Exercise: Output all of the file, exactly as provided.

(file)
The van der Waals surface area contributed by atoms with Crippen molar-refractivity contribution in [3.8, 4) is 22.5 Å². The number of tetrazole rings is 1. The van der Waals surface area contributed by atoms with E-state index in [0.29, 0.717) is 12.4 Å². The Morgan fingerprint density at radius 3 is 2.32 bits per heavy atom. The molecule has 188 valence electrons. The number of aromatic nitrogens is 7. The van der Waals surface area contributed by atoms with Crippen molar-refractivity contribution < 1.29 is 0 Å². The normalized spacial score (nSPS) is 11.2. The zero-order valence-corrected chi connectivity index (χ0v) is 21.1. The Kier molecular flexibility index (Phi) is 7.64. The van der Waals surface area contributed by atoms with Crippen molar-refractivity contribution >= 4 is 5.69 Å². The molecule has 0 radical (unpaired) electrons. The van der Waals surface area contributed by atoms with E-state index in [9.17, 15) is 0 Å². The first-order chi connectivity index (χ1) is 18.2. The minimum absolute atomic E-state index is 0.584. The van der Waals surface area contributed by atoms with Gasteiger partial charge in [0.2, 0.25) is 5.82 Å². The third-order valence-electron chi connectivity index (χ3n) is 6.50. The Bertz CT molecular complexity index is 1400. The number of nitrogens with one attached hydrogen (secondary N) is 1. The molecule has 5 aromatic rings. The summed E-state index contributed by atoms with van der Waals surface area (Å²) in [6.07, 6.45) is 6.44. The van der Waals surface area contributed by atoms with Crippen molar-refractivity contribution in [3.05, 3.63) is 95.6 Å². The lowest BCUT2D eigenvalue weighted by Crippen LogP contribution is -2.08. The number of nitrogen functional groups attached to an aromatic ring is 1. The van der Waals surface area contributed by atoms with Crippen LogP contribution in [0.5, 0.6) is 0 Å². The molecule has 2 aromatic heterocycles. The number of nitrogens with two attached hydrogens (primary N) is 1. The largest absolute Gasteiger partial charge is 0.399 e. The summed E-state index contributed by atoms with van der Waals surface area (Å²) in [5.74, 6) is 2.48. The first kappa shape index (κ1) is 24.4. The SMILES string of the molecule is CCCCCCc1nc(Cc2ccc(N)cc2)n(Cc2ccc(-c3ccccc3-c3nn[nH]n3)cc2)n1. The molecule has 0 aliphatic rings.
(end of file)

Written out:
The van der Waals surface area contributed by atoms with Crippen molar-refractivity contribution in [3.8, 4) is 22.5 Å². The number of tetrazole rings is 1. The van der Waals surface area contributed by atoms with E-state index in [0.29, 0.717) is 12.4 Å². The Morgan fingerprint density at radius 3 is 2.32 bits per heavy atom. The molecule has 188 valence electrons. The number of aromatic nitrogens is 7. The van der Waals surface area contributed by atoms with Crippen molar-refractivity contribution < 1.29 is 0 Å². The normalized spacial score (nSPS) is 11.2. The zero-order valence-corrected chi connectivity index (χ0v) is 21.1. The Kier molecular flexibility index (Phi) is 7.64. The van der Waals surface area contributed by atoms with Crippen molar-refractivity contribution >= 4 is 5.69 Å². The molecule has 0 radical (unpaired) electrons. The van der Waals surface area contributed by atoms with E-state index in [9.17, 15) is 0 Å². The first-order chi connectivity index (χ1) is 18.2. The minimum absolute atomic E-state index is 0.584. The van der Waals surface area contributed by atoms with Gasteiger partial charge in [0.2, 0.25) is 5.82 Å². The third-order valence-electron chi connectivity index (χ3n) is 6.50. The Bertz CT molecular complexity index is 1400. The number of nitrogens with one attached hydrogen (secondary N) is 1. The molecule has 5 aromatic rings. The summed E-state index contributed by atoms with van der Waals surface area (Å²) in [6.07, 6.45) is 6.44. The van der Waals surface area contributed by atoms with Crippen molar-refractivity contribution in [3.05, 3.63) is 95.6 Å². The lowest BCUT2D eigenvalue weighted by Crippen LogP contribution is -2.08. The number of nitrogen functional groups attached to an aromatic ring is 1. The van der Waals surface area contributed by atoms with Crippen LogP contribution in [0.5, 0.6) is 0 Å². The molecule has 2 aromatic heterocycles. The number of nitrogens with two attached hydrogens (primary N) is 1. The largest absolute Gasteiger partial charge is 0.399 e. The summed E-state index contributed by atoms with van der Waals surface area (Å²) in [5.74, 6) is 2.48. The first kappa shape index (κ1) is 24.4. The SMILES string of the molecule is CCCCCCc1nc(Cc2ccc(N)cc2)n(Cc2ccc(-c3ccccc3-c3nn[nH]n3)cc2)n1. The molecule has 0 aliphatic rings.